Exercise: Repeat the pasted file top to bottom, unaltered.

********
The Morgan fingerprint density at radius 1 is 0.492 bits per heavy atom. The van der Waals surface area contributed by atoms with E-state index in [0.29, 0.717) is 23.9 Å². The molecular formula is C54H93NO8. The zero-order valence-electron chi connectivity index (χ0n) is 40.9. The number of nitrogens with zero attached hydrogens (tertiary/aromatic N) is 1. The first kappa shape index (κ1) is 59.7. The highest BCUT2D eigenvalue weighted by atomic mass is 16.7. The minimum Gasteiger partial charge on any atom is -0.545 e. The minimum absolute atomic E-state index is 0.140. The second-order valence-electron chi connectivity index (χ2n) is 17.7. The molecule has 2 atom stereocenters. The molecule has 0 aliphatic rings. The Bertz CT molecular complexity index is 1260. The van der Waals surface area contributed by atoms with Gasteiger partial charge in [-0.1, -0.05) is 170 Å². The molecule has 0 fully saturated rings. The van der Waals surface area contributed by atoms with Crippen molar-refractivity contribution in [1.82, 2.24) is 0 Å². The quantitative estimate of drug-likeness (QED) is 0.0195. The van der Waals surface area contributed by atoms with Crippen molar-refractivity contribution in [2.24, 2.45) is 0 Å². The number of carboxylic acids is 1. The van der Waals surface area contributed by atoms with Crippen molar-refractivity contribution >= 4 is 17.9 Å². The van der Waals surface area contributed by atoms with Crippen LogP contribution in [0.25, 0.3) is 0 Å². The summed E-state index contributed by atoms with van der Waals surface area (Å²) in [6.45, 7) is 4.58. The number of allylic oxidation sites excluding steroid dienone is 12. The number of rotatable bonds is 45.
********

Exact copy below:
The Morgan fingerprint density at radius 1 is 0.492 bits per heavy atom. The van der Waals surface area contributed by atoms with E-state index in [0.29, 0.717) is 23.9 Å². The molecular formula is C54H93NO8. The zero-order valence-electron chi connectivity index (χ0n) is 40.9. The number of nitrogens with zero attached hydrogens (tertiary/aromatic N) is 1. The first kappa shape index (κ1) is 59.7. The highest BCUT2D eigenvalue weighted by atomic mass is 16.7. The minimum Gasteiger partial charge on any atom is -0.545 e. The minimum absolute atomic E-state index is 0.140. The second-order valence-electron chi connectivity index (χ2n) is 17.7. The molecule has 2 atom stereocenters. The molecule has 0 aliphatic rings. The Bertz CT molecular complexity index is 1260. The van der Waals surface area contributed by atoms with Gasteiger partial charge in [-0.1, -0.05) is 170 Å². The molecule has 0 fully saturated rings. The van der Waals surface area contributed by atoms with Crippen molar-refractivity contribution in [1.82, 2.24) is 0 Å². The quantitative estimate of drug-likeness (QED) is 0.0195. The van der Waals surface area contributed by atoms with Crippen molar-refractivity contribution in [2.24, 2.45) is 0 Å². The number of carboxylic acids is 1. The van der Waals surface area contributed by atoms with Crippen molar-refractivity contribution >= 4 is 17.9 Å². The van der Waals surface area contributed by atoms with Crippen LogP contribution in [0.25, 0.3) is 0 Å². The summed E-state index contributed by atoms with van der Waals surface area (Å²) in [6.45, 7) is 4.58. The number of allylic oxidation sites excluding steroid dienone is 12. The number of rotatable bonds is 45.